Since the introduction of the Civil Procedure Rules in May 1999, the litigation process has been radically streamlined. Litigation must now be a last resort and the courts have, for instance, the power to stay litigation while the parties pursue methods of alternative dispute resolution (ADR).
The number of construction claims being litigated has fallen dramatically. However, litigation still has a place. It can be used where ADR fails to produce a solution to deal with particular issues (such as the interpretation of a contract clause or the application of a legal principle), where a dispute involves more than two parties, or where enforcement is sought of decisions produced through other forms of dispute resolution.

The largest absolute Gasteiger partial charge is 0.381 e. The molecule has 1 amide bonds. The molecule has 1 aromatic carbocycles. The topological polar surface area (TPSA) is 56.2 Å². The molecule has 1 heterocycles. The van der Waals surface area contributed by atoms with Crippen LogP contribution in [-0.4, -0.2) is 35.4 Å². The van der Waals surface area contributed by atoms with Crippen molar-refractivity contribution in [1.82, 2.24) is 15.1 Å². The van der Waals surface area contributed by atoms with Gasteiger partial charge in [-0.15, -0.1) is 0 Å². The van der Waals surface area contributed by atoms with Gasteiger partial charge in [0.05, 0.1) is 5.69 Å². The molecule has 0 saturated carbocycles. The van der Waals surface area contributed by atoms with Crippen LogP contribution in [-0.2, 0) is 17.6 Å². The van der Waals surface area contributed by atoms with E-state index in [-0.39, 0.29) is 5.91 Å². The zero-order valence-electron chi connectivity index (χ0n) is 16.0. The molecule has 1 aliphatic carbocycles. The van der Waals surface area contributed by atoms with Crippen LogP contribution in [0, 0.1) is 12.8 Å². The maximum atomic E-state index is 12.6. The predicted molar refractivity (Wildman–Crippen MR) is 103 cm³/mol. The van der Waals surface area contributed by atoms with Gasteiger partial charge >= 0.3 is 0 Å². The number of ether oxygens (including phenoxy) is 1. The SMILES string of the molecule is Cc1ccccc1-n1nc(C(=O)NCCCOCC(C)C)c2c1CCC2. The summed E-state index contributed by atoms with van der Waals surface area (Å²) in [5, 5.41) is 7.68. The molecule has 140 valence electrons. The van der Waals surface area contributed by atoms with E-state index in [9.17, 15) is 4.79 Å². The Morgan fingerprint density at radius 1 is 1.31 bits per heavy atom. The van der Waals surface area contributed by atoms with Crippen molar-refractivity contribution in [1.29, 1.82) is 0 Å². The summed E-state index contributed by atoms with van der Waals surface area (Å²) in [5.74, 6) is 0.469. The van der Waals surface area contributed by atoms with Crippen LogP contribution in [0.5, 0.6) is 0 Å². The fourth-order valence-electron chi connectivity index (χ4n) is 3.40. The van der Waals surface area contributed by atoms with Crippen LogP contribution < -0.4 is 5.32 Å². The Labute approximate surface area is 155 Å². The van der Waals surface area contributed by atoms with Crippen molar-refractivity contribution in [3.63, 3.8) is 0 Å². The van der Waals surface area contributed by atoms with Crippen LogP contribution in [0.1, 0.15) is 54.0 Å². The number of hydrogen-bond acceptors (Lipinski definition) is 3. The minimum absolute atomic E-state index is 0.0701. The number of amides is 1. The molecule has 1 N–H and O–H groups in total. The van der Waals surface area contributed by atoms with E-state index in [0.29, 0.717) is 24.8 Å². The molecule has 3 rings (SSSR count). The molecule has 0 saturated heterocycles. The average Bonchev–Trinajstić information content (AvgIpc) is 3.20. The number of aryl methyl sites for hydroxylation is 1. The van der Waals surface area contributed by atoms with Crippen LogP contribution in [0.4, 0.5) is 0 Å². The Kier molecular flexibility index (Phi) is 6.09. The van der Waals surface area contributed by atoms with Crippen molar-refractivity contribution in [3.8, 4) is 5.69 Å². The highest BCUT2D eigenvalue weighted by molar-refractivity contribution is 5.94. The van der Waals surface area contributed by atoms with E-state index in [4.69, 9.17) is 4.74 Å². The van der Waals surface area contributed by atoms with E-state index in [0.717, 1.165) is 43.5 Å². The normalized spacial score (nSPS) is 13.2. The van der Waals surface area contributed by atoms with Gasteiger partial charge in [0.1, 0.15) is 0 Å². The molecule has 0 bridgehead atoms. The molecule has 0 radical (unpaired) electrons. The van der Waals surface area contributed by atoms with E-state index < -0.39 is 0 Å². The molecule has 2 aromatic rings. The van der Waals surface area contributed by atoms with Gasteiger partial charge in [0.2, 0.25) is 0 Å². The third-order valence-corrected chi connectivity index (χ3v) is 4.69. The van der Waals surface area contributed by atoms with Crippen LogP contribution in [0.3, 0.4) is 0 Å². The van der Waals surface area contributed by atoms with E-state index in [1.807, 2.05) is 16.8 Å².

Litigation, although expensive, is no longer the unwieldy process that it once was, and it can prove quicker and more effective at resolving disputes than arbitration.
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